Indeed, the very force driving modern civilization is the idea that an invention can be made by one nation yet become the property of all peoples. Not every celebration is religious. Similarly, not every adoption of a Western custom is contradictory to Islam. Many people in the Muslim world choose to celebrate Valentine’s Day not as a religious holiday, but as a cultural event. They focus on what is beautiful on this day – things like celebrating loved ones and appreciating those around us. Ninety percent of youth in the West do not know that Valentine’s Day had religious origins. No one there celebrates the holiday in the religious sense.
This is also true of the Muslim world. The Egyptians celebrate Sham Ennessim, a national holiday marking the beginning of spring. The festival was a pharaonic ritual that was linked to Christianity, much like Easter, yet this doesn’t mean that the Egyptian people, some of whom are devout Muslims, turn to paganism. Therefore, these calls to boycott Valentine’s Day must end. The people of Saudi Arabia are, above all, human beings: They share the same humanity with the rest of the world, including opportunities to celebrate joyous traditions without being challenged about their commitment to Islam.
–Abdullah Bin Bakhit
Asharq Al-Awsat, London, February 22
Whenever dealing with dangerous groups of individuals, the ultimate goal is always to successfully distinguish between the sheep and the wolves. This is what French President Emmanuel Macron is trying to do in regard to his country’s Muslim population. France’s Muslim citizens are surely not the problem – but the extremists among them are. The same logic applies to all French citizens, including non-Muslim groups: The loud minority always overshadows the silent majority.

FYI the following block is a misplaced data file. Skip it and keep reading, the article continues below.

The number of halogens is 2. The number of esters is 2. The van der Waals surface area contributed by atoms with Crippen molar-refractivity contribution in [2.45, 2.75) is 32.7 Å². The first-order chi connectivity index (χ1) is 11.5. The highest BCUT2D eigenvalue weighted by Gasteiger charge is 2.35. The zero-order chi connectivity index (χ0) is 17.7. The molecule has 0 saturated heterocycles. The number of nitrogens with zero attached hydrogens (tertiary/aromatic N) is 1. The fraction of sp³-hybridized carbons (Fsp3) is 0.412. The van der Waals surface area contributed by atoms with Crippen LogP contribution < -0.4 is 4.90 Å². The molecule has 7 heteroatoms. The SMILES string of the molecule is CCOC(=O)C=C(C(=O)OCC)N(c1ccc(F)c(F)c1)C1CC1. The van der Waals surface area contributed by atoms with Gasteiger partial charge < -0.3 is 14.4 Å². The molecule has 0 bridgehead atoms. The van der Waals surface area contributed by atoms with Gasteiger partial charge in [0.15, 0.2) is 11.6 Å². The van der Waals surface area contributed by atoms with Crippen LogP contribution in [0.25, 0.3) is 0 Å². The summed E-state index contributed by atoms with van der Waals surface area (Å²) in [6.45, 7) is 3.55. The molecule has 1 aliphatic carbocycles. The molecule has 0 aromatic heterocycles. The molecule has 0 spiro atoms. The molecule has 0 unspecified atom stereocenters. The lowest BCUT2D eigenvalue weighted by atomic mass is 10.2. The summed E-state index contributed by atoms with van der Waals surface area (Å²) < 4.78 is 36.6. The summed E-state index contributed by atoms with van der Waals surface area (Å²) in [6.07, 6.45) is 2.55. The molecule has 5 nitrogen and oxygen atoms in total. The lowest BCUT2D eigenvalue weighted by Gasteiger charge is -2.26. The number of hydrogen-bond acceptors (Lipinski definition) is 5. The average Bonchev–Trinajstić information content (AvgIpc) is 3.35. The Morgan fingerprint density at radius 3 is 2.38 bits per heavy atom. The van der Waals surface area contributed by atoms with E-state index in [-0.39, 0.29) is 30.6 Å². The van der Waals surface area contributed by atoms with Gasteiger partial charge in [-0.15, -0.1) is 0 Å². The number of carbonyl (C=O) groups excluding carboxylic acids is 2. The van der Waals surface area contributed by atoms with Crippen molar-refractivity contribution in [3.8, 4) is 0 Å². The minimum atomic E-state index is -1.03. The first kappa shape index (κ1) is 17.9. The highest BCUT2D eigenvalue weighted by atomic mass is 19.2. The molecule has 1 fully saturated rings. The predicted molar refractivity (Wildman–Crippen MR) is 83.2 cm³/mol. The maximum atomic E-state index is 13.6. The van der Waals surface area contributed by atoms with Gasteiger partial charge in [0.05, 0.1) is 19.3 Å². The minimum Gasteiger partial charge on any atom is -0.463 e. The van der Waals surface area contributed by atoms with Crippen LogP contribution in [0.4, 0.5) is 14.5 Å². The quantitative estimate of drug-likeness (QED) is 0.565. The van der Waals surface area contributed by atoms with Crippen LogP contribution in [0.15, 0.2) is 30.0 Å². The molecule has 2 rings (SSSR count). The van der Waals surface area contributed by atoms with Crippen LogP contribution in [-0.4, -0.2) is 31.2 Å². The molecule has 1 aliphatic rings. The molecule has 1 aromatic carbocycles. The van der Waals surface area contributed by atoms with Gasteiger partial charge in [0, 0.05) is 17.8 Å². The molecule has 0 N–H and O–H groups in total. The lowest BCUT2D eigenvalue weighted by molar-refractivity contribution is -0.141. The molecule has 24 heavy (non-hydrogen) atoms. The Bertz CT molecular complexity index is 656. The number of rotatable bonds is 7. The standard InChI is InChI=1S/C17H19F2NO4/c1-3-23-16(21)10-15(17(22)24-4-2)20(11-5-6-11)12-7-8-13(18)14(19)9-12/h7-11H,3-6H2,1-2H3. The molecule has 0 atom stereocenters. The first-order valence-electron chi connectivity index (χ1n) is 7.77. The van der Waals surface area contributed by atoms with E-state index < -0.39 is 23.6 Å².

Last week, Macron visited one of France’s mosques, addressed the local Muslim community and said – much to the dismay of some – that he will not allow separatist movements to exist in France. The president denounced those who refuse to shake hands with women and those who refrain from modern medicine or study in government schools. The truth is that some practices are a matter of personal choice: The state cannot compel any man to shake hands with women. However, it does have the right to prosecute families who forbid their children from going to school for the sake of pious Muslim education at home.
This kind of cultural segregation is certainly punishable and enforceable by law. Macron, like many of his European counterparts, is very respectful of freedom of worship and religion, which is enshrined in the French Constitution. However, he is wary that some Muslim groups are trying to hijack the Muslim community for the sake of promoting their own political agenda. Macron warned Turkey against funding Muslim organizations abroad, accusing it of being the source of support for separatist groups in France. Indeed, Istanbul today is the capital of extremism in the world and has become the official headquarters of Islamic groups fleeing Egypt, the Gulf, Sudan and Syria.
However, the problem is not Turkey, but Europe: The latter has allowed these groups to exist within its territory and maintain legal, economic and political entities even when it is clear that they are linked to dangerous groups in the Middle East. These groups take advantage of civil liberties in countries such as France, Belgium and the Netherlands to promote an illiberal agenda. European authorities, consequently, are facing a new struggle: They need to reconcile limits on free expression and association with their ultimate commitment to democracy and freedom.
After a long period of apathy, it seems as if European leaders are finally beginning to act on this matter – either due to electoral pressures or as a result of shocking information that has been recently released, shedding light on the financial backing available to these radical groups in Europe. Truth be told, banning these groups is in the best interest of everyone, Muslims and non-Muslims alike. –Abd Al-Rahman Al-Rashed
Translated by Asaf Zilberfarb.